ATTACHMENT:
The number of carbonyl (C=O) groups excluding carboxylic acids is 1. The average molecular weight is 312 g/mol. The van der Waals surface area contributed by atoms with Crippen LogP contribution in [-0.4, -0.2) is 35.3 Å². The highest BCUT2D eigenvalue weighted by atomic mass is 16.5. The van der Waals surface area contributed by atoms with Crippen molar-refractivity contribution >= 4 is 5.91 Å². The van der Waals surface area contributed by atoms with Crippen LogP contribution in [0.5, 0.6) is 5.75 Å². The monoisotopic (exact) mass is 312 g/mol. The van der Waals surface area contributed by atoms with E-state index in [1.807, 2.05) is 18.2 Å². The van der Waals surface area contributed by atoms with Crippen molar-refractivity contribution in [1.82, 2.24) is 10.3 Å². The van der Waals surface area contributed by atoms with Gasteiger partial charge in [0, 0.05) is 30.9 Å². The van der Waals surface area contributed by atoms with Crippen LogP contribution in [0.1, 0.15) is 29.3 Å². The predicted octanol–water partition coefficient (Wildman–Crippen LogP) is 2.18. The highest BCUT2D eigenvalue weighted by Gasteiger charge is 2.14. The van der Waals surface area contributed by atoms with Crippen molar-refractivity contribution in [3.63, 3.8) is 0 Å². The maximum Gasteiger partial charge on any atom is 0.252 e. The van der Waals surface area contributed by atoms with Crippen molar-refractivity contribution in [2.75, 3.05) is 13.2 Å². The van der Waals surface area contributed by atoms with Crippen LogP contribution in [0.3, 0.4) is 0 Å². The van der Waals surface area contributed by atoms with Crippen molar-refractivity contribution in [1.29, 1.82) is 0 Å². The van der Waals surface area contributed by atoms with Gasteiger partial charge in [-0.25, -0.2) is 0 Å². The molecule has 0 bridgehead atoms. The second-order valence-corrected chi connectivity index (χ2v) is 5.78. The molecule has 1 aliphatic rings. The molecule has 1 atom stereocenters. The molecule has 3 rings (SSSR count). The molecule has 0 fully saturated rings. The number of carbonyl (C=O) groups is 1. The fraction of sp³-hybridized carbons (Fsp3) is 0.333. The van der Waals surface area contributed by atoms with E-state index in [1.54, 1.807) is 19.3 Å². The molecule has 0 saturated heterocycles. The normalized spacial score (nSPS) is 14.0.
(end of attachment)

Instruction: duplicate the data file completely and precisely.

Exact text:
The number of carbonyl (C=O) groups excluding carboxylic acids is 1. The average molecular weight is 312 g/mol. The van der Waals surface area contributed by atoms with Crippen LogP contribution in [-0.4, -0.2) is 35.3 Å². The highest BCUT2D eigenvalue weighted by atomic mass is 16.5. The van der Waals surface area contributed by atoms with Crippen molar-refractivity contribution >= 4 is 5.91 Å². The van der Waals surface area contributed by atoms with Crippen LogP contribution in [0.5, 0.6) is 5.75 Å². The monoisotopic (exact) mass is 312 g/mol. The van der Waals surface area contributed by atoms with E-state index in [1.807, 2.05) is 18.2 Å². The van der Waals surface area contributed by atoms with Crippen molar-refractivity contribution in [1.82, 2.24) is 10.3 Å². The van der Waals surface area contributed by atoms with Gasteiger partial charge in [0, 0.05) is 30.9 Å². The van der Waals surface area contributed by atoms with Crippen LogP contribution in [0.1, 0.15) is 29.3 Å². The predicted octanol–water partition coefficient (Wildman–Crippen LogP) is 2.18. The highest BCUT2D eigenvalue weighted by Gasteiger charge is 2.14. The van der Waals surface area contributed by atoms with Crippen molar-refractivity contribution in [3.63, 3.8) is 0 Å². The maximum Gasteiger partial charge on any atom is 0.252 e. The van der Waals surface area contributed by atoms with Crippen molar-refractivity contribution in [2.75, 3.05) is 13.2 Å². The van der Waals surface area contributed by atoms with Crippen LogP contribution in [0.3, 0.4) is 0 Å². The van der Waals surface area contributed by atoms with Crippen molar-refractivity contribution in [1.29, 1.82) is 0 Å². The van der Waals surface area contributed by atoms with Gasteiger partial charge in [-0.25, -0.2) is 0 Å². The molecule has 0 bridgehead atoms. The second-order valence-corrected chi connectivity index (χ2v) is 5.78. The molecule has 1 aliphatic rings. The molecule has 1 atom stereocenters. The molecule has 3 rings (SSSR count). The molecule has 0 fully saturated rings. The number of carbonyl (C=O) groups is 1. The fraction of sp³-hybridized carbons (Fsp3) is 0.333. The van der Waals surface area contributed by atoms with E-state index in [1.54, 1.807) is 19.3 Å². The molecule has 0 saturated heterocycles. The normalized spacial score (nSPS) is 14.0.